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Denver’s vacant office space is piling up, but don’t blame coronavirus and work-from-home trends

In May, downtown Denver's subleases rose 65% over last year. But a soft market isn’t deterring Facebook from expanding in the city.

The downtown Denver skyline, photographed on Oct. 22, 2019. (John Ingold, The Colorado Sun)
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Facebook’s office in Denver is still empty and, likely, will remain so for months to come as the approximately 100 employees and contractors are allowed to work remotely through the end of the year.

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But the company doesn’t plan to give up one square inch of its space at 1900 16th St. In fact, Facebook is doubling its square footage and plans to make Denver one of three new hubs nationwide to attract more workers even if they do not work on site.

“We’ll begin offering remote work opportunities on July 1, and in the next five to 10 years, half of our people company-wide could be remote,” said Chloe Meyere, a spokeswoman for Facebook, which employs 48,268 people. “We’re evaluating Denver as one of our remote work hubs, but we will continue to grow and expect many people to work out of our offices around the world, including in Denver. As Mark (Zuckerberg) said in his remarks, ‘We’re committed to keeping our offices, and making them great, too.’”

Facebook opened its Denver office at 1900 16th Street in November 2018. The company employed about 100 people on one floor when it opened. The social networking firm announced plans in May 2020 to open a new tech hub in Denver to attract more engineers. (Christophe Wu, Facebook)

As companies approach the easing of coronavirus safety restrictions, the unintentional work-from-home experiment has folks reevaluating the future of the office. The financial impact of the pandemic has taken a devastating toll and some companies have already called it quits on their leases. And in downtown Denver, there are other ongoing economic trends changing the mix of office space in the city, as consolidation in the oil and gas industry has added to a growing glut of subleases.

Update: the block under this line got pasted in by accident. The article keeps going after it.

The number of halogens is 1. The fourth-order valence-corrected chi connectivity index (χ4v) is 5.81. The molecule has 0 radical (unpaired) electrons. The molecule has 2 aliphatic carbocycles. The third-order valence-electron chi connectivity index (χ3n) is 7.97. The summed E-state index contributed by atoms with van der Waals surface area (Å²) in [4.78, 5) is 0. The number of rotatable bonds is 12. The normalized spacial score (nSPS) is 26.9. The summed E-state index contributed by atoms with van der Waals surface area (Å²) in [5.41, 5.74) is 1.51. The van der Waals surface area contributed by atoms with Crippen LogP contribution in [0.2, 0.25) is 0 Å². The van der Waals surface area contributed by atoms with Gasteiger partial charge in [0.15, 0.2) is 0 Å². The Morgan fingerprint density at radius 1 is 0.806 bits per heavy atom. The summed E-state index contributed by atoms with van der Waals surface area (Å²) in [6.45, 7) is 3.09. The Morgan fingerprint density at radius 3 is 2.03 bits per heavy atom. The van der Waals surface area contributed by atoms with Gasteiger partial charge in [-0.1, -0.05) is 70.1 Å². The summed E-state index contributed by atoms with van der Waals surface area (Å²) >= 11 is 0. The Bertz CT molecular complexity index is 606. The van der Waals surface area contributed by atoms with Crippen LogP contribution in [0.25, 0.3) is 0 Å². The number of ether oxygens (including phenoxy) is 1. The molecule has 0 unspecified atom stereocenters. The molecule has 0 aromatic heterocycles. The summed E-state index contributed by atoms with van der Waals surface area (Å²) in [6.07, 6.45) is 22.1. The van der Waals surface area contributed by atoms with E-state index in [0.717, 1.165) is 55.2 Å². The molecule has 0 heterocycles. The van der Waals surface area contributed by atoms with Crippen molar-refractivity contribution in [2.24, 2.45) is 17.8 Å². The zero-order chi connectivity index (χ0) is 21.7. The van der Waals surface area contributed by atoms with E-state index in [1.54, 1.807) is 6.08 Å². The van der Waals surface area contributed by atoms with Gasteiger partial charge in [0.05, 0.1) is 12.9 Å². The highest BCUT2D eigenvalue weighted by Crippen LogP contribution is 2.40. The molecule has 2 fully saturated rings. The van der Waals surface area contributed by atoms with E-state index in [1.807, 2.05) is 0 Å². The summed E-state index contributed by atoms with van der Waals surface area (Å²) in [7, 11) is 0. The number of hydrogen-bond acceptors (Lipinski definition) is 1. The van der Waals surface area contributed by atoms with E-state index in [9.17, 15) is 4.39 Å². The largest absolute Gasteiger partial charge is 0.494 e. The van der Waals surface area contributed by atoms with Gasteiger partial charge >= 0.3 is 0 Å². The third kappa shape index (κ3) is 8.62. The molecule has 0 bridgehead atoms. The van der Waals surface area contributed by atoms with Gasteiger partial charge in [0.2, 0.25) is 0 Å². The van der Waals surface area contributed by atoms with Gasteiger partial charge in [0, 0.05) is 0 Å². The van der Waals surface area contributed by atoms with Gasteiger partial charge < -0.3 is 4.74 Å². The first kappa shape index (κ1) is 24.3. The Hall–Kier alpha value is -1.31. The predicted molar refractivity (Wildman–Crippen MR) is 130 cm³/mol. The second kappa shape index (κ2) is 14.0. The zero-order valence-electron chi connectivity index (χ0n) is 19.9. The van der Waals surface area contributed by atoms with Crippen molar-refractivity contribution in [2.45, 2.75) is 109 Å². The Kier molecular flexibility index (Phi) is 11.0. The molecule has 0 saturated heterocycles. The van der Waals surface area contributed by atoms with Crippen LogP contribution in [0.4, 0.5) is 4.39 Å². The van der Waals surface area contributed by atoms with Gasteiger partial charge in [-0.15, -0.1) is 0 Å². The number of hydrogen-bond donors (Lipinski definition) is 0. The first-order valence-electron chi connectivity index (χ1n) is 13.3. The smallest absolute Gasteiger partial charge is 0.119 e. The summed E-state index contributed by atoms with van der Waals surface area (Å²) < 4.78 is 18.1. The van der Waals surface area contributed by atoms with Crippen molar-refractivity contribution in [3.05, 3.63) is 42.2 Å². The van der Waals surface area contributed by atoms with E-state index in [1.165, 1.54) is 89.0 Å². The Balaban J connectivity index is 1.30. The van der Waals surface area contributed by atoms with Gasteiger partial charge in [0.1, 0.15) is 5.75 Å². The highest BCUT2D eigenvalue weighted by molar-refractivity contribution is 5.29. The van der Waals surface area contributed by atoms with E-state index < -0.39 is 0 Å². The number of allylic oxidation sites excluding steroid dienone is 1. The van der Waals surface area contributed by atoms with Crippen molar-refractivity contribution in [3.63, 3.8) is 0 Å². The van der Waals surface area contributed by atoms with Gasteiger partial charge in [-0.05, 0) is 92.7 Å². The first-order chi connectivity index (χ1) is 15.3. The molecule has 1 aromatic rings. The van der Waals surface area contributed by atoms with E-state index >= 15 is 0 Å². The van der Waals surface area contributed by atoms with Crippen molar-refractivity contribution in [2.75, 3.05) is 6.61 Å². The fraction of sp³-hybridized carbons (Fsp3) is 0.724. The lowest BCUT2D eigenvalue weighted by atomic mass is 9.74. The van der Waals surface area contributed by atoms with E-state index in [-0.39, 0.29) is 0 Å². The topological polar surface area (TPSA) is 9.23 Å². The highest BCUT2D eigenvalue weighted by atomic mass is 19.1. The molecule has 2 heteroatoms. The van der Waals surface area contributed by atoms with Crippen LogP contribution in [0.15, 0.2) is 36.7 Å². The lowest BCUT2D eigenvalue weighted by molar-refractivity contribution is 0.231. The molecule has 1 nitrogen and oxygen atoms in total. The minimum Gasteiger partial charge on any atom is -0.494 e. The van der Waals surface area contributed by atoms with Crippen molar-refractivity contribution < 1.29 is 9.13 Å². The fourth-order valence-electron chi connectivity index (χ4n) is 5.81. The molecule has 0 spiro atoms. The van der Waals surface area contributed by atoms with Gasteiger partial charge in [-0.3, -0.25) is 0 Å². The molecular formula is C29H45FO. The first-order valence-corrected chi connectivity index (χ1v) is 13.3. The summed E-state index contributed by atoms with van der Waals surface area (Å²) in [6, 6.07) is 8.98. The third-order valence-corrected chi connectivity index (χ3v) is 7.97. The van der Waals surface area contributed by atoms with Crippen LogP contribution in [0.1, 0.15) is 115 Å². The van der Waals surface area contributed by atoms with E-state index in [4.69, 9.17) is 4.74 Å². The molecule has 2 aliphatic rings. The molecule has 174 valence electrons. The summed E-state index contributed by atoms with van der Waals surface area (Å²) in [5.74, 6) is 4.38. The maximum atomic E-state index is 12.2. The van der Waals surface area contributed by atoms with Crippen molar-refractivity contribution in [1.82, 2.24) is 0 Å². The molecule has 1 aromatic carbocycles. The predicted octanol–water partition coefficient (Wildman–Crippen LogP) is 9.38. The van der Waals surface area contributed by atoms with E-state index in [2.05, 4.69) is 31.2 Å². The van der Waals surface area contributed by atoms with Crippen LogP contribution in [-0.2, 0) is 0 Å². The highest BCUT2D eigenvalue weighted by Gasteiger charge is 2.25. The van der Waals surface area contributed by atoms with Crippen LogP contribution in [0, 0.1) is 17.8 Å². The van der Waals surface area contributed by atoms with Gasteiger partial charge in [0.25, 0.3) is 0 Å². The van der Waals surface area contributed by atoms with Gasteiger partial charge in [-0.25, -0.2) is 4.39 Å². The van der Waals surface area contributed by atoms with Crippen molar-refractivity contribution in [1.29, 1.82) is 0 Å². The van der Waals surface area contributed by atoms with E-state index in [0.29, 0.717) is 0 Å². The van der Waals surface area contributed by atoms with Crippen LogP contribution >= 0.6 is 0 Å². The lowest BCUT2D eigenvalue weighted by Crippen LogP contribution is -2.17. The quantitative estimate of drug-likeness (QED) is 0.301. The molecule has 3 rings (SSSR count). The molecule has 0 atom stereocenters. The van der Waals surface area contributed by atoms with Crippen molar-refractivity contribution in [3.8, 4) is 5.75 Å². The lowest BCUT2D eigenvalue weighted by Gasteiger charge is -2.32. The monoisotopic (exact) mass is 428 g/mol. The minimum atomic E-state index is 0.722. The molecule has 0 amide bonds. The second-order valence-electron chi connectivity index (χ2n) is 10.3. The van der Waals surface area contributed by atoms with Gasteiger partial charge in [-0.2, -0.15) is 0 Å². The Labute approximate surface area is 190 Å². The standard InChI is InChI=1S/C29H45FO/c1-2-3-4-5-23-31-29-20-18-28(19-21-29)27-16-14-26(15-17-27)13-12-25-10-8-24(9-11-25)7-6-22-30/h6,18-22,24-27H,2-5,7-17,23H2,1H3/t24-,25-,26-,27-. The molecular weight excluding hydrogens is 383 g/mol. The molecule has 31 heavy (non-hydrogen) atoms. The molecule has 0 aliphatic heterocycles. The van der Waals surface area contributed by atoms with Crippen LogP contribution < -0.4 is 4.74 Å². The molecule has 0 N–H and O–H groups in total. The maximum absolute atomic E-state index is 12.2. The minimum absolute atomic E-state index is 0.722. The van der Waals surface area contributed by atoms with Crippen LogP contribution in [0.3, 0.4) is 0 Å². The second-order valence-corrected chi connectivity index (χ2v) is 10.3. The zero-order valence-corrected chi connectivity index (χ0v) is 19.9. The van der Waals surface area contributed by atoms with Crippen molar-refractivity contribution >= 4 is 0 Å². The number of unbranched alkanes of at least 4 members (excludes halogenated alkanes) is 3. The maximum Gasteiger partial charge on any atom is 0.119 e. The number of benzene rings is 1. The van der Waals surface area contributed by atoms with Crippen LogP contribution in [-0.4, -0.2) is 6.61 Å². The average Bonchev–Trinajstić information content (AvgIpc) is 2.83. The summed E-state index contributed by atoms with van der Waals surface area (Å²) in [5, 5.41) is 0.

After months of video calls, instant messaging and infrequent travel, employees and companies support a hybrid approach that includes some form of work-from-home in the future. But what won’t be going away anytime soon: The actual office.

“It’s wonderful that we are able to work remotely without a lot of disruption to the nuts and bolts of the legal services we provide,” said Dan Fredrickson, a partner at business law firm KO in Denver and Boulder. “But also there’s a lot about a job that’s not that. It’s being able to see your colleagues and coworkers, to see your clients and engage on a more personal level. I think folks are missing that.”

Frannie Matthews, CEO of the Colorado Technology Association, is a big proponent of working from home. She did so for 18 years while at IBM. A survey her organization conducted last month found that only 9% of the companies expected employees to return to work operating at the same pre-COVID-19 levels (76% believed work-from-home will become more common). 

But remote work has its drawbacks, she admitted.

“We’re still working from home,” she said. “But as soon as we were able to, we started meeting in parks once a week for lunch. Everybody brought their own lunch. We socially distanced and abided by the recommendations of the governor’s order. And that made a big difference. Our team wanted to sit in a circle and see each other in 3D.”

Working from home in the time of COVID was not the same experience. Many people have roommates or a spouse using broadband and making Zoom calls. Quite a number had children stuck at home trying to go to school online. There were toilet paper distractions.

“I would say that it’s very hard to ideate with the group virtually. It’s hard to stay focused on creativity. I think also people are fatigued from Zoom,” Matthews said. “Most people that I talked to are thrilled to not have to commute. They’re feeling better about their impact on the environment. And they’re feeling better about not wasting that time. But, you know, this is complex. Humans want to be together.”

Coming soon: 2.6 million square feet for lease

As offices in Denver shut down in March to nonessential workers, some long-term tenants began shedding space they no longer needed. 

At the end of May, commercial real estate firm CBRE, which tracks office vacancy and lease rates, saw the city’s available subleases grow to 1.5 million square feet. That was up 15% from April and was 65% higher than second quarter 2019. 

By this time next year, another 1.1 million square feet in speculative office space should be completed and ready for new tenants. That’s 2.6 million in available office space, or nearly 10% of the existing downtown office market.